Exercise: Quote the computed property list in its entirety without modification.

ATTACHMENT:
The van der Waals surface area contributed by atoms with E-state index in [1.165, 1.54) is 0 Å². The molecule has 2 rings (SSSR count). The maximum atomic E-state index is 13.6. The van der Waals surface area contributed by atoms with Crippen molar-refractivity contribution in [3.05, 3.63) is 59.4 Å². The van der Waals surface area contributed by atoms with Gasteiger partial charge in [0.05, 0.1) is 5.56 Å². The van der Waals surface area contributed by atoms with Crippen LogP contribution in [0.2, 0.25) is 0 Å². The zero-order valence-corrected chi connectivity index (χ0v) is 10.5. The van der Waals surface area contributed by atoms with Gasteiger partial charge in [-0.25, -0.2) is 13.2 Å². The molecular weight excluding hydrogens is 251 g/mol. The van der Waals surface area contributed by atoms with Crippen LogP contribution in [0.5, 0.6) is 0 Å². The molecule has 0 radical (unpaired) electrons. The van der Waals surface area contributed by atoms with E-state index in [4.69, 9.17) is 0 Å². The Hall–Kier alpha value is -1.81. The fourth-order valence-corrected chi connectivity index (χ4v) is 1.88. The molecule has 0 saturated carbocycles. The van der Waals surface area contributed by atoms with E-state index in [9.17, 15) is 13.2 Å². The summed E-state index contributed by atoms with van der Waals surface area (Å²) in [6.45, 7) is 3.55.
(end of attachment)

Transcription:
The van der Waals surface area contributed by atoms with E-state index in [1.165, 1.54) is 0 Å². The molecule has 2 rings (SSSR count). The maximum atomic E-state index is 13.6. The van der Waals surface area contributed by atoms with Crippen molar-refractivity contribution in [3.05, 3.63) is 59.4 Å². The van der Waals surface area contributed by atoms with Gasteiger partial charge in [0.05, 0.1) is 5.56 Å². The van der Waals surface area contributed by atoms with Crippen LogP contribution in [0.2, 0.25) is 0 Å². The zero-order valence-corrected chi connectivity index (χ0v) is 10.5. The van der Waals surface area contributed by atoms with Gasteiger partial charge in [-0.25, -0.2) is 13.2 Å². The molecular weight excluding hydrogens is 251 g/mol. The van der Waals surface area contributed by atoms with Crippen LogP contribution in [0.5, 0.6) is 0 Å². The molecule has 0 radical (unpaired) electrons. The van der Waals surface area contributed by atoms with E-state index in [4.69, 9.17) is 0 Å². The Hall–Kier alpha value is -1.81. The fourth-order valence-corrected chi connectivity index (χ4v) is 1.88. The molecule has 0 saturated carbocycles. The van der Waals surface area contributed by atoms with E-state index in [9.17, 15) is 13.2 Å². The summed E-state index contributed by atoms with van der Waals surface area (Å²) in [6.45, 7) is 3.55.